Early Childhood Education

Mental Health

 

Mental health is a broad concept related to fundamental principles of psychological, social, and emotional development as they support positive child development. Principles of positive mental health underlie healthy development in all areas of early childhood development and are crucial to overall child well-being.

Likewise, when there is a problem associated with an area related to mental health, child well-being may be jeopardized. Children who have particular special needs may be especially vulnerable to mental health problems because of the nature of their developmental needs. In other words, a child’s developmental pattern may lead to future mental health problems if there is not effective early intervention. At the same time, the context of a child’s development may cause mental health problems, even when the child does not have particular special developmental needs. For example, a healthy child born to a parent with severe depression may develop particular special needs later in childhood if there is not effective intervention for the infant-parent pair.

The term “mental health” is often used in association with early childhood to refer to the social and emotional well-being of infants, toddlers, and young children. Although the term “infant mental health” is commonly used among early childhood professionals, the concept relates to principles of child development beyond infancy.

As a field of study, infant or early childhood mental health is a multidisciplinary field made up of clinicians and practitioners from a broad cross-section of the early childhood field, such as health care practitioners, psychologists, researchers, early childhood educators, and related service providers (e.g., speech therapists, occupational therapists, physical therapists, and social workers). Although mental health services has a connotation of pathology based on the nature, history, and stigma of mental health, the field of infant or early childhood mental health is one that focuses on the prevention of mental health problems.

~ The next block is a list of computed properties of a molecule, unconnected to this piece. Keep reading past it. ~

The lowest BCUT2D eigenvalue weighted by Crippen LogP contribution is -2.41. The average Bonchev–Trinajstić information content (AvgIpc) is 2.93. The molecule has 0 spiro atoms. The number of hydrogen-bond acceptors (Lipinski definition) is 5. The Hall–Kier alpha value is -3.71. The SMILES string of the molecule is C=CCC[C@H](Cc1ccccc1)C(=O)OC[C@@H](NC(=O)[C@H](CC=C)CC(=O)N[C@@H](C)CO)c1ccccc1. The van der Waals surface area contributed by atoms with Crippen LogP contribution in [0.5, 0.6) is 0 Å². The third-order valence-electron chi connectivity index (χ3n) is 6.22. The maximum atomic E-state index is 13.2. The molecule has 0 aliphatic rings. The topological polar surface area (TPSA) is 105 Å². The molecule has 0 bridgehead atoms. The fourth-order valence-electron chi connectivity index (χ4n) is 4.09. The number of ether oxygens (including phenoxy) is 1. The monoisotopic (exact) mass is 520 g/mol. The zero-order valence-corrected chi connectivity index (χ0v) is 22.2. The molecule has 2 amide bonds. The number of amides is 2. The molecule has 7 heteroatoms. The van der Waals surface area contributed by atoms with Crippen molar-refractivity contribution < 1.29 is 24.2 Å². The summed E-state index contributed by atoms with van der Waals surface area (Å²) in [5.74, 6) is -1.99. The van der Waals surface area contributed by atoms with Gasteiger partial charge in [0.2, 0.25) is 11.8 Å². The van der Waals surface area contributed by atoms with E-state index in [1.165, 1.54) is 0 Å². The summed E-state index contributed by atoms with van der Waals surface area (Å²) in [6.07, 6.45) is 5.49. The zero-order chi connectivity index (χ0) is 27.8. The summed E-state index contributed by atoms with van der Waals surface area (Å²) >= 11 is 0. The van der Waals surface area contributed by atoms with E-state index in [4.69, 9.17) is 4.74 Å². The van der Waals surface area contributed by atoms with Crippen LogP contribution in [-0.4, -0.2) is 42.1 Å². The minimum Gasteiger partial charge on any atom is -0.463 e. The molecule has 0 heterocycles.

The field of infant mental health is relatively new, and its beginning is often identified with the work of Selma Fraiberg (1975) and her psychoanalytic work with impaired mother-infant relationships. Since that time, there has been growing recognition of the importance of healthy relationships and social interactions to support healthy brain development and, therefore, overall development for children. Some key organizations that support the development of mental health resources, research, and practice include the following:

• Children’s Defense Fund (CDF)

• National Association for the Education of Young Children (NAEYC)

• National Center for Children in Poverty

• National Mental Health Association

• World Association for Infant Mental Health

• Zero to Three

Further Readings: Fraiberg, S., E. Adelson, and V. Shapiro (1975). Ghosts in the nursery: A psychoanalytic approach to the problems of impaired infant-mother relationships. Journal of American Academy of Child Psychology, 14(13), 387-421.

Web Sites: Children s Defense Fund Child Welfare and Mental Health Division, http://www.childrensdefense.org/childwelfare/default.aspx; National Association for the Education of Young Children,http://www.naeyc.org/; National Center for Children in Poverty, http://www.nccp.org/index.html; World Association for Infant Mental Health, http://www.njaimh.org/world_assoc.htm ZERO TO THREE—Infant Mental Health Resource Center, http://www.zerotothree.org/imh/.

Patrice Hallock